Outcome evaluation of a randomized trial of the PhoenixCare intervention: Program of case management and coordinated care for the seriously chronically ill

Leona S. Aiken, Jonathan Butner, Carol A. Lockhart, Barbara E. Volk-Craft, Gillian Hamilton, Frank G. Williams

Research output: Contribution to journalArticle

106 Scopus citations

Abstract

Objective: To document outcomes of a randomized trial of the PhoenixCare demonstration program of palliative care and coordinated care/case management for seriously chronically ill individuals who simultaneously received active treatment from managed care organizations (MCOs). Design: Patients, continuously enrolled between July 1999, and March 2001, were randomly assigned to the PhoenixCare program or a control group receiving usual MCO care. Setting: Hospice of the Valley, Phoenix, Arizona. Participants: Participants were 192 patients with chronic obstructive pulmonary disease (COPD) or chronic heart failure (CHF), who had an estimated 2-year life expectancy. Intervention: Intensive home-based case management provided by registered nurse case-managers, in coordination with patients' existing source of medical care, comprised the intervention. Program foci included disease and symptom management, patient self-management of illness and knowledge of illness-related resources, preparation for end-of life, physical and mental functioning, and utilization of medical services. Outcome measures: Outcomes, assessed every 3 months by telephone interview, included measures related to all program foci; the SF-36™ was used to evaluate physical and mental functioning; emergency department visits exemplified medical service utilization. Results: Compared to controls, PhoenixCare patients exhibited significantly better outcomes on self-management of illness, awareness of illness-related resources, and legal preparation for end of life. They reported lower symptom distress, greater vitality, better physical functioning and higher self-rated health than randomized controls. Emergency department utilization was equivalent across groups. Patients with COPD showed stronger responsiveness to the intervention. Conclusion: A novel model of patient care that combined greatly enhanced palliative care-focused case management with ongoing MCO-based treatment was associated with improved functioning of chronically severely ill patients in the last years of life.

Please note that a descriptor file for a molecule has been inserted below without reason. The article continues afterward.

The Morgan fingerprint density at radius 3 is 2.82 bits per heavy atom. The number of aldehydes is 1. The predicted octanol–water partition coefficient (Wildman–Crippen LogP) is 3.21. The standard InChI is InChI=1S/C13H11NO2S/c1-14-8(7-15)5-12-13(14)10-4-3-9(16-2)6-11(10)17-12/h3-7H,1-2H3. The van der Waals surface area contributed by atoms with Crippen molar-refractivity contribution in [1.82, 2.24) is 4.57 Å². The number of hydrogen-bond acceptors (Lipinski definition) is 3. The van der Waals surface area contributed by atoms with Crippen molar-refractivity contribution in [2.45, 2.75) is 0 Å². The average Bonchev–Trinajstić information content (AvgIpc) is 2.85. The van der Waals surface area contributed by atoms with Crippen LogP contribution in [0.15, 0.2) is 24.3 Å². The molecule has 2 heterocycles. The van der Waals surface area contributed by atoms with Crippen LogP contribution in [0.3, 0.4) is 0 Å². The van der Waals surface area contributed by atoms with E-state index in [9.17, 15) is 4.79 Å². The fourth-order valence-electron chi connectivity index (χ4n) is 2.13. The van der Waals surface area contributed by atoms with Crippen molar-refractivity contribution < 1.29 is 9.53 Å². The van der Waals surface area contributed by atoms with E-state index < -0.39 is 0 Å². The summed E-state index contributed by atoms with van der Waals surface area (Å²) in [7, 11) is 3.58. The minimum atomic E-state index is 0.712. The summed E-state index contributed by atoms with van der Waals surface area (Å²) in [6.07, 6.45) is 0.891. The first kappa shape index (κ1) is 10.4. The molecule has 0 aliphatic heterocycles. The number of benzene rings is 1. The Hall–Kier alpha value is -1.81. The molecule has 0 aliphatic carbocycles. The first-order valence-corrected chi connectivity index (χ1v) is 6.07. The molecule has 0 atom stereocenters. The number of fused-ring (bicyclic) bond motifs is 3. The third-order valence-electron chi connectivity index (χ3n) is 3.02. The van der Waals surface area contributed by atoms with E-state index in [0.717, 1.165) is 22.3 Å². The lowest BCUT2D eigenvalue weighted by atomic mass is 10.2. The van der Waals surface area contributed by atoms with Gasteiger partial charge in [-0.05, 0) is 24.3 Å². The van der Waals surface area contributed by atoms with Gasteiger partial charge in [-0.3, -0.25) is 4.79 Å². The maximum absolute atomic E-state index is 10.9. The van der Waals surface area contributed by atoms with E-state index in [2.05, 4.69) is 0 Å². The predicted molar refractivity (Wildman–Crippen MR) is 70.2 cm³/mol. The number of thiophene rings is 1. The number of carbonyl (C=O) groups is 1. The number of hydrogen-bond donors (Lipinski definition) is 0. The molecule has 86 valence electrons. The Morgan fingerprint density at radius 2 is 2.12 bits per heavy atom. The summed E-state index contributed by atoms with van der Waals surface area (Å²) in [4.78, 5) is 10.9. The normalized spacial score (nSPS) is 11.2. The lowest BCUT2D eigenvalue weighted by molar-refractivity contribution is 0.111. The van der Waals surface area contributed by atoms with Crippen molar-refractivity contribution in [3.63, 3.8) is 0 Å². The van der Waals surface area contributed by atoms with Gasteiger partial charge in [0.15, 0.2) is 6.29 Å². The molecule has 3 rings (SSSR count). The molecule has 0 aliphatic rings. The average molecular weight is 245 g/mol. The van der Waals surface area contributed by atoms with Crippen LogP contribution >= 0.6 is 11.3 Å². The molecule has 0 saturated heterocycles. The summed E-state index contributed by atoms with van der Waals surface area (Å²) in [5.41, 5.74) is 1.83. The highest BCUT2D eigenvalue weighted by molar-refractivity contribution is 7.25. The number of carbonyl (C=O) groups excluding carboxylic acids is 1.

Original languageEnglish (US)
Pages (from-to)111-126
Number of pages16
JournalJournal of Palliative Medicine
Volume9
Issue number1
DOIs
StatePublished - Feb 1 2006

ASJC Scopus subject areas

  • Nursing(all)
  • Anesthesiology and Pain Medicine

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